Reply Wed 2 Oct, 2013 06:51 pm
Tonight on All Things Considered, I heard the sentence. "Tom Clancy has died." I would have expected the simple past tense, "Tom Clancy died."

I hear that all the time on NPR programs. It is not just the NPR shows produced in Washington DC, but also those from New York, Boston, L.A. And more. But I do t hear that form in other media or in everyday language.

It sounds like NPR has a style book that prohibits the simple past tense.

Am I alone in this perception?
  • Topic Stats
  • Top Replies
  • Link to this Topic
Type: Question • Score: 1 • Views: 2,252 • Replies: 2
No top replies

 
Ragman
 
  1  
Reply Wed 2 Oct, 2013 08:31 pm
@Anorlunda,
yes
0 Replies
 
PUNKEY
 
  1  
Reply Wed 2 Oct, 2013 09:16 pm
H
e has left town.

He has kicked the bucket.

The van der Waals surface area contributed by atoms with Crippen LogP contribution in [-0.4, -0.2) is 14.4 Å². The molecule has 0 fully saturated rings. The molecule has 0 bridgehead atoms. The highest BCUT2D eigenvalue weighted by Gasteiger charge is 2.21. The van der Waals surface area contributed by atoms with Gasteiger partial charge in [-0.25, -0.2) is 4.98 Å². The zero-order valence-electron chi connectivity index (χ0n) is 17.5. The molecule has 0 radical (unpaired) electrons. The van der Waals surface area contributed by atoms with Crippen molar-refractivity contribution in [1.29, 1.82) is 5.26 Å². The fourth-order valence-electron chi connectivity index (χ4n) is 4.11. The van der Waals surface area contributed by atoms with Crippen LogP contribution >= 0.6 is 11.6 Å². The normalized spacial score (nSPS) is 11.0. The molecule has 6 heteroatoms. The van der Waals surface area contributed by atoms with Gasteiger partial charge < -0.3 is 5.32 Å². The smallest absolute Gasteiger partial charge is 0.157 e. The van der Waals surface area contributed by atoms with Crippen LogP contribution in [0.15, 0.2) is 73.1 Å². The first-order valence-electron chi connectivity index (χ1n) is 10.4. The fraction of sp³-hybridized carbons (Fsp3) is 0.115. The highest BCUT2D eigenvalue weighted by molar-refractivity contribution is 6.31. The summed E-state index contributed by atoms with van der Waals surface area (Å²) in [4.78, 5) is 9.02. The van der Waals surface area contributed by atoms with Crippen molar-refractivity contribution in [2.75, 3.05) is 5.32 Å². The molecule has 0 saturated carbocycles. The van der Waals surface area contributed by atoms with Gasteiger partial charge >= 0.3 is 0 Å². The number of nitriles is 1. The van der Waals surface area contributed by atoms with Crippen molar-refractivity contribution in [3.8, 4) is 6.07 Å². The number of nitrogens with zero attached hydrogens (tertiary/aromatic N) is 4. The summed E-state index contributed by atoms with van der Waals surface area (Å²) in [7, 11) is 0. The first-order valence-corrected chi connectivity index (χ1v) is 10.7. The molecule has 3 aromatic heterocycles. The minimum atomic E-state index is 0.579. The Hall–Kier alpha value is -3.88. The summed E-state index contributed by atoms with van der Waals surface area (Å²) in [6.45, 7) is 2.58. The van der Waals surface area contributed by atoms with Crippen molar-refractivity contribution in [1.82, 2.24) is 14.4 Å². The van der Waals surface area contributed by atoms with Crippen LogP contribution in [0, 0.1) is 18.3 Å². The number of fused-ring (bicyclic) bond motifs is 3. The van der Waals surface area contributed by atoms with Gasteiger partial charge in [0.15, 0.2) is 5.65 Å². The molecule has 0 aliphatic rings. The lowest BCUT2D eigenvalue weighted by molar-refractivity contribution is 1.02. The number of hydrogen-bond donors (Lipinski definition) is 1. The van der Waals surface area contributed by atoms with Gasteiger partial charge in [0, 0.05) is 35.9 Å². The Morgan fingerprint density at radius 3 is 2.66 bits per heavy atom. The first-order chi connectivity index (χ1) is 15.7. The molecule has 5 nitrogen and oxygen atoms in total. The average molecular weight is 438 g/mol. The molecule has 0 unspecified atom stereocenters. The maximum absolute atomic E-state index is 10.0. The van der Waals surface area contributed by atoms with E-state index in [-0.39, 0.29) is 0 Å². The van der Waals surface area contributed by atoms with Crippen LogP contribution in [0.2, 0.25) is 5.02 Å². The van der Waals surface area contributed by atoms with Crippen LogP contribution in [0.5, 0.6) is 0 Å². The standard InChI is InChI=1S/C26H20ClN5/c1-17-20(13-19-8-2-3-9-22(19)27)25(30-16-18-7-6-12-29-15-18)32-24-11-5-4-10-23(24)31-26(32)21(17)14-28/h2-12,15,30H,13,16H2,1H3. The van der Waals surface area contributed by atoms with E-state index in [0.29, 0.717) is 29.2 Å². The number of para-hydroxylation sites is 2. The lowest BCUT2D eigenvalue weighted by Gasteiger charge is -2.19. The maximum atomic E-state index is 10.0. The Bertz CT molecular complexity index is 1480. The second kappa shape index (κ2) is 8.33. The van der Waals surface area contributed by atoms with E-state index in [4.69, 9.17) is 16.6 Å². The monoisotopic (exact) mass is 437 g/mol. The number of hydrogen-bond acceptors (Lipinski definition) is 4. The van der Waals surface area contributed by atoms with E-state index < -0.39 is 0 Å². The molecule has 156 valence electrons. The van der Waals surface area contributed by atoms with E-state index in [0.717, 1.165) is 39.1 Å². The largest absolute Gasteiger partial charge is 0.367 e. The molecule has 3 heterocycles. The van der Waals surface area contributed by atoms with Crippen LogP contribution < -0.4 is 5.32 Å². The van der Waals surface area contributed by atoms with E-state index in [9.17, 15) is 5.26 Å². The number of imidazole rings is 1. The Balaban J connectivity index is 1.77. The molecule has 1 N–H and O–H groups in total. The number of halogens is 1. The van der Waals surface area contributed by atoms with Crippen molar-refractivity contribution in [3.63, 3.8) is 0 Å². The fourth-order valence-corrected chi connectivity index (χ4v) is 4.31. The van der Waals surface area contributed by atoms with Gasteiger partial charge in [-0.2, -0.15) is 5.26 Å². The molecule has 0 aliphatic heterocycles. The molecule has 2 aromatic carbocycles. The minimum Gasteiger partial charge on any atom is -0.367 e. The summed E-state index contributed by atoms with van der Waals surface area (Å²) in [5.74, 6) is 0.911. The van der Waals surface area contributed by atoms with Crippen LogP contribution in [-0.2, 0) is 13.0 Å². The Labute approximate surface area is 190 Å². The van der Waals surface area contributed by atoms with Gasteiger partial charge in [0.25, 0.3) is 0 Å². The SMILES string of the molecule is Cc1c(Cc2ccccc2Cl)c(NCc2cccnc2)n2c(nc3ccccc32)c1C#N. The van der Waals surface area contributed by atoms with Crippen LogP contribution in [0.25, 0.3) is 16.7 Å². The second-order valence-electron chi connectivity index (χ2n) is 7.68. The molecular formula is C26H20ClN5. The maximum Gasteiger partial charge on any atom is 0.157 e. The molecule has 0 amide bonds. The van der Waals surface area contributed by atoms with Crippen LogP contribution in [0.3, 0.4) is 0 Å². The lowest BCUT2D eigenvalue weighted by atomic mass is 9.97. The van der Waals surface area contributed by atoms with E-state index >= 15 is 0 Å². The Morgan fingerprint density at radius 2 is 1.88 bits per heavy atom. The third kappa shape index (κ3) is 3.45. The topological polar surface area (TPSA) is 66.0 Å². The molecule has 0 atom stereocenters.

He has left his wife.

Present tense reporting of a past event.
0 Replies
 
 

Related Topics

deal - Question by WBYeats
Drs. = female doctor? - Question by oristarA
Let pupils abandon spelling rules, says academic - Discussion by Robert Gentel
Please, I need help. - Question by imsak
Is this sentence grammatically correct? - Question by Sydney-Strock
"come from" - Question by mcook
 
  1. Forums
  2. » NPR Dialect
Copyright © 2021 MadLab, LLC :: Terms of Service :: Privacy Policy :: Page generated in 0.07 seconds on 09/27/2021 at 11:42:48